While there is still debate about whether T. rex was a predator or a scavenger (“Tyrannosaurus rex may have been an apex predator, preying upon hadrosaurs, ceratopsians, and possibly sauropods, although some experts have suggested it was primarily a scavenger. The debate over Tyrannosaurus as apex predator or scavenger is among the longest running in paleontology.” – Wikipedia) we know of at least once case where a T. rex tooth was found in an Edmontosaurus tail that had healed from the attack (“T. rex Tooth Crown Found Embedded in an Edmontosaurus Tail – Predatory Behaviour?” “The healed bone growth indicates that the duck-billed dinosaur survived this encounter.  In February of this year, researchers from the University of Kansas and Florida reported on the discovery of evidence of a scar on fossilised skin tissue from just above the eye of an Edmontosaurus.  In a paper, published in “Cretaceous Research”, the scientists concluded that this too was evidence of an attack of a T. rex on an Edmontosaurus.”). From this we can conclude that:

• Sometimes T. rex did attack a living Edmontosaurus.
• Sometimes the Edmontosaurus survived the attack.

Furthermore, we know that some T. rex had suffered bone injuries during their lifetime (“An injury to the right shoulder region of Sue resulted in a damaged shoulder blade, a torn tendon in the right arm, and three broken ribs. This damage subsequently healed (though one rib healed into two separate pieces), indicating Sue survived the incident.” – Wikipedia) consistent with the type of damage that a 5 meter long tail (described as being “like a baseball bat,” in the above, video) could inflict.

In other words, combat between T. rex and Edmontosaurus regalis was not a foregone conclusion. Indeed, it was entirely possible that the Edmontosaurus could walk away unscathed while the T. rex could suffer some broken bones.

The AI for Dinosaur Island will reflect this. When deciding if the T. rex will attack the AI will have to analyze the T. rex‘s chances of victory and potential injuries (risk versus reward) considering the size of the T. rex, the age of the T. rex, the health of the T. rex, the size of the prey, the age of the prey and the health of the prey. And, when the two dinosaurs actually engage in combat the tactics employed by both will probably decide the outcome.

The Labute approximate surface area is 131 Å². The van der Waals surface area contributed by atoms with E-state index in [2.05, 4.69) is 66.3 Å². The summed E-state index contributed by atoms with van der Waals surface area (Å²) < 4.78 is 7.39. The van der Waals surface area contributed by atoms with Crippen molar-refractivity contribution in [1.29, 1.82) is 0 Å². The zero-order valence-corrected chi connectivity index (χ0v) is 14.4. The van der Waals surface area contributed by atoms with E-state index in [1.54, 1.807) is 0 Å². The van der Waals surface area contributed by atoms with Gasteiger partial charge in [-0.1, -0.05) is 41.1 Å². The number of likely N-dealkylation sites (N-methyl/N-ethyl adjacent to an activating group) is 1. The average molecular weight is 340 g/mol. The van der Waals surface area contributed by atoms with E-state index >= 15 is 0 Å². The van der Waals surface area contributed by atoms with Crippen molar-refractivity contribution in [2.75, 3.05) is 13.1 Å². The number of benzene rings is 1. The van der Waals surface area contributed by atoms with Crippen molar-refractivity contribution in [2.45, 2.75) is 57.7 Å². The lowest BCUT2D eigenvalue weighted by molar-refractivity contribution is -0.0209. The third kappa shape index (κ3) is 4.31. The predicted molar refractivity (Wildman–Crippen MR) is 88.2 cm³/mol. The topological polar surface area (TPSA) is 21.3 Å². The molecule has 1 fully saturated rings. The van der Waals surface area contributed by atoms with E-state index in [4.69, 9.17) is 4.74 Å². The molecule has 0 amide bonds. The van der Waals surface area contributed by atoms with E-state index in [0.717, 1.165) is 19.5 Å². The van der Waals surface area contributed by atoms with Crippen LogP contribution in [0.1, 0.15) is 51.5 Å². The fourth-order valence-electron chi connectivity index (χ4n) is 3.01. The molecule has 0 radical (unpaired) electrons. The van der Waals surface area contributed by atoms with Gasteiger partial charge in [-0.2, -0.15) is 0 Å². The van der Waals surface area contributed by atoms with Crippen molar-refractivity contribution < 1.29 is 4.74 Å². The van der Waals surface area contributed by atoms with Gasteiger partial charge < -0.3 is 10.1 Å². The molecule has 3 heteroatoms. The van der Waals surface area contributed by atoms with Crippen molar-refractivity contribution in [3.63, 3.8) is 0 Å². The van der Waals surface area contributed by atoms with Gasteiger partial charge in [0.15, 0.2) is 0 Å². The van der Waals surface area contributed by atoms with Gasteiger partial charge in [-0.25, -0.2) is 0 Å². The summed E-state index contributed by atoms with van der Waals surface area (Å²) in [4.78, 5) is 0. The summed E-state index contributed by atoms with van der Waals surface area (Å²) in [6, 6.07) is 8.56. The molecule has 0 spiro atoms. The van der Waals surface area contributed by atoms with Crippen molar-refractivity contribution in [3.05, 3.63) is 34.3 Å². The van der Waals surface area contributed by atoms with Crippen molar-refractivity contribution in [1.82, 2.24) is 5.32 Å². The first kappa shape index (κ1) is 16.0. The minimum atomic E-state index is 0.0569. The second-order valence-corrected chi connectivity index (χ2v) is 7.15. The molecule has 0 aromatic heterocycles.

If the T. rex can sneak up on the Edmontosaurus until they are within 50 meters or less and then close the distance with a rush the advantage would certainly lie with the predator. If the Edmontosaurus has forewarning of the impending attack it would either attempt to flee or stand its ground and assume a defensive posture.

There is reason to believe that both Edmontosaurus and T. rex had well developed olfactory bulbs in their brains and smell was an important sense for both animals. We will add wind (and wind direction) to Dinosaur Island and incorporate this into the AI routines that control the dinosaurs. Predators will attempt to get ‘upwind’ of their prey; prey animals will ‘sniff’ the wind and respond if they smell a T. rex even if they can’t see it (see “Dinosaurs, tanks and line of sight algorithms” here).

# Tyrannosaurus rex hunting an Edmontosaurus regalis

A Tyrannosaurus rex (Barney) on the left has identified an Edmontosaurus regalis (Gertie) on the right. Red lines indicate respective dinosaur’s goals (food). (Click to enlarge.)

Today the AI (Artificial Intelligence) routines for the inhabitants of Dinosaur Island to identify food were put in place and tested. The above screen capture shows the results: Gertie, a hungry Edmontosaurus regalis, has spied a forest of Araucaria trees on higher ground about 55 meters to the north-northeast. Barney, a very hungry nine year-old Tyrannosaurus rex has spotted Gertie 145 meters almost due east on the other side of a creek bed lined with Nipa plants. This doesn’t look good for Gertie. Will one and a half football fields be enough of a head start? How long will Barney pursue dinner before the energy expended will be too great? Look at Barney’s health. He hasn’t eaten for a while and he doesn’t have much energy left.

A reminder: the 2D ‘top down’ version of Dinosaur Island is just for testing and scenario creation purposes. Dinosaur Island will be released in full 3D. Dinosaur Island is a unique interactive simulation of real dinosaurs in their natural environment.

# A few more screen shots.

A map of Nipa plants on Dinosaur Island.

Detailed Information about a Nipa plant in a swamp.

Dr. Karen Chin has suggested that Nipa and Araucaria plants would be a suitable food source for Edmontosaurus on Dinosaur Island. Pictured above are two new screen shots showing a map of where Nipa plants are growing in a swamp and by rivers. The second screen shot shows detailed information about one square meter of Dinosaur Island. It is important to remember that Dinosaur Island will be in 3D. Just the utilities needed to create the island are ‘top down’ and in 2D.